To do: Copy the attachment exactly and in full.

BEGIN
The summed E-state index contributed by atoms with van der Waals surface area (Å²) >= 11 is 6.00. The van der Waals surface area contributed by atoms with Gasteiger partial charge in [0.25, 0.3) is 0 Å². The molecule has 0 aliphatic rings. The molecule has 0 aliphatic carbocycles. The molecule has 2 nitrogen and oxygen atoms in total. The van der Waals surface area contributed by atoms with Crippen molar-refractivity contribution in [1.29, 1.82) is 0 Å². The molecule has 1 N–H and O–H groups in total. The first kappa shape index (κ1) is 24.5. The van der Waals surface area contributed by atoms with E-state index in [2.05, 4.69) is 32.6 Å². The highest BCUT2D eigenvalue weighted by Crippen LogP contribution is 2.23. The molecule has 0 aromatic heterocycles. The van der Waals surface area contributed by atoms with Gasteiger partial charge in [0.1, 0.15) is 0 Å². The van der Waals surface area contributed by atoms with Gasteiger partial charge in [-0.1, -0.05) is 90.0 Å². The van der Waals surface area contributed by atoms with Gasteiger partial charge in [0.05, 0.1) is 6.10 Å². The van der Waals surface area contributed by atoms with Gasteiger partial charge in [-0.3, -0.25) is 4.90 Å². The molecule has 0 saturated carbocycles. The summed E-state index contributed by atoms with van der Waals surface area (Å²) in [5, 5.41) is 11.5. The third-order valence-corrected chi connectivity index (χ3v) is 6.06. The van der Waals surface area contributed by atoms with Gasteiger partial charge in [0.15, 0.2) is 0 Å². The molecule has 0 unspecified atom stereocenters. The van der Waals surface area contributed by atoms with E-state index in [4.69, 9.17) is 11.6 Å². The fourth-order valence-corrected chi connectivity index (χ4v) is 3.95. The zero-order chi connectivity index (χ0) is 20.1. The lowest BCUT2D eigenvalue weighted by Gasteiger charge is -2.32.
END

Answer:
The summed E-state index contributed by atoms with van der Waals surface area (Å²) >= 11 is 6.00. The van der Waals surface area contributed by atoms with Gasteiger partial charge in [0.25, 0.3) is 0 Å². The molecule has 0 aliphatic rings. The molecule has 0 aliphatic carbocycles. The molecule has 2 nitrogen and oxygen atoms in total. The van der Waals surface area contributed by atoms with Crippen molar-refractivity contribution in [1.29, 1.82) is 0 Å². The molecule has 1 N–H and O–H groups in total. The first kappa shape index (κ1) is 24.5. The van der Waals surface area contributed by atoms with E-state index in [2.05, 4.69) is 32.6 Å². The highest BCUT2D eigenvalue weighted by Crippen LogP contribution is 2.23. The molecule has 0 aromatic heterocycles. The van der Waals surface area contributed by atoms with Gasteiger partial charge in [0.1, 0.15) is 0 Å². The van der Waals surface area contributed by atoms with Gasteiger partial charge in [-0.1, -0.05) is 90.0 Å². The van der Waals surface area contributed by atoms with Gasteiger partial charge in [0.05, 0.1) is 6.10 Å². The van der Waals surface area contributed by atoms with Gasteiger partial charge in [-0.3, -0.25) is 4.90 Å². The molecule has 0 saturated carbocycles. The summed E-state index contributed by atoms with van der Waals surface area (Å²) in [5, 5.41) is 11.5. The third-order valence-corrected chi connectivity index (χ3v) is 6.06. The van der Waals surface area contributed by atoms with Gasteiger partial charge in [0.15, 0.2) is 0 Å². The molecule has 0 unspecified atom stereocenters. The van der Waals surface area contributed by atoms with E-state index in [4.69, 9.17) is 11.6 Å². The fourth-order valence-corrected chi connectivity index (χ4v) is 3.95. The zero-order chi connectivity index (χ0) is 20.1. The lowest BCUT2D eigenvalue weighted by Gasteiger charge is -2.32.